The first step in setting up an rift lake cichlid tank is picking out the aquarium. In order to pick out the proper aquarium, we must first look at where the fish live in the wild. rift lake cichlids live in wide rocky areas near the shore, staying primarily within the safety of the rocks. As a result, they will only swim as high as the tallest decoration in an aquarium. The fish in the tank on the left are willing to go to the top of the tank because of the tall caves on either side of the tank whereas the tank setup below has low caves so all the fish are near the bottom.
As you might imagine, this means you are looking for a tank which is deep and wide, rather than tall. Unfortunately, most display fishtanks are quite the opposite! In order to take up a smaller footprint, tank manufacturers make tanks tall and narrow. However, due to the structural limits of glass, almost any large tank (90 gallons or more) is going to be wide and deep, rather than tall. For smaller tanks, look at 20 long or 40 breeder tanks. Also, the new All-Glass bow-front tanks are an excellent choice because they get very wide in the middle. If you already have an existing tall tank, just create towers of caves so the fish will use the top half of the tank.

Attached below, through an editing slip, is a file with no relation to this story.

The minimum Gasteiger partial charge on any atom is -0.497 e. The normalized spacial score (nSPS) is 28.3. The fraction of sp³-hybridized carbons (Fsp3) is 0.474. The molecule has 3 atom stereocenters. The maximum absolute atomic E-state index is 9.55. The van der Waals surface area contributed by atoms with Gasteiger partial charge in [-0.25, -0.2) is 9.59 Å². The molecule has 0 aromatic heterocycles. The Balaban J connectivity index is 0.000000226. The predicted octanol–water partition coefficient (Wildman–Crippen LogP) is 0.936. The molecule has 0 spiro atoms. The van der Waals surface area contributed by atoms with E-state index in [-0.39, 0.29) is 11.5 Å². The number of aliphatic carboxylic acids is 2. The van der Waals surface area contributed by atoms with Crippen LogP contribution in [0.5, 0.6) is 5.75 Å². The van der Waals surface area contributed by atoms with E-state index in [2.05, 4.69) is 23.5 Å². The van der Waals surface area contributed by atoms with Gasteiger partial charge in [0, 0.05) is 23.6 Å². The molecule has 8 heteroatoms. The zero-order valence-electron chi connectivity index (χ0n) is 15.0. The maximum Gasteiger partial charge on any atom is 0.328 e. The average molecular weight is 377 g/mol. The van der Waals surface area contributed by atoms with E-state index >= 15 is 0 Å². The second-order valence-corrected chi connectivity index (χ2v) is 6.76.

When selecting a tank, always pick the largest tank which you can afford and your floor can support. Larger tanks are more stable because evaporation and chemicals from your hands have a smaller impact when they are averaged over more gallons of water. However, past 90 gallons, I haven't noticed a major difference in ease of care because very large tanks are difficult to access and thus are more difficult to maintain.
I recommend a 40 gallon breeder or 50 gallon as an excellent beginner tank. It's small enough to take home in your car, light enough to lift when empty, and the right footprint to use 36"x18" office furniture as a cheap stand. Steelcase cabinets make excellent stands for these tanks and hold all your supplies nicely.
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Last modified at Saturday, April 28, 2012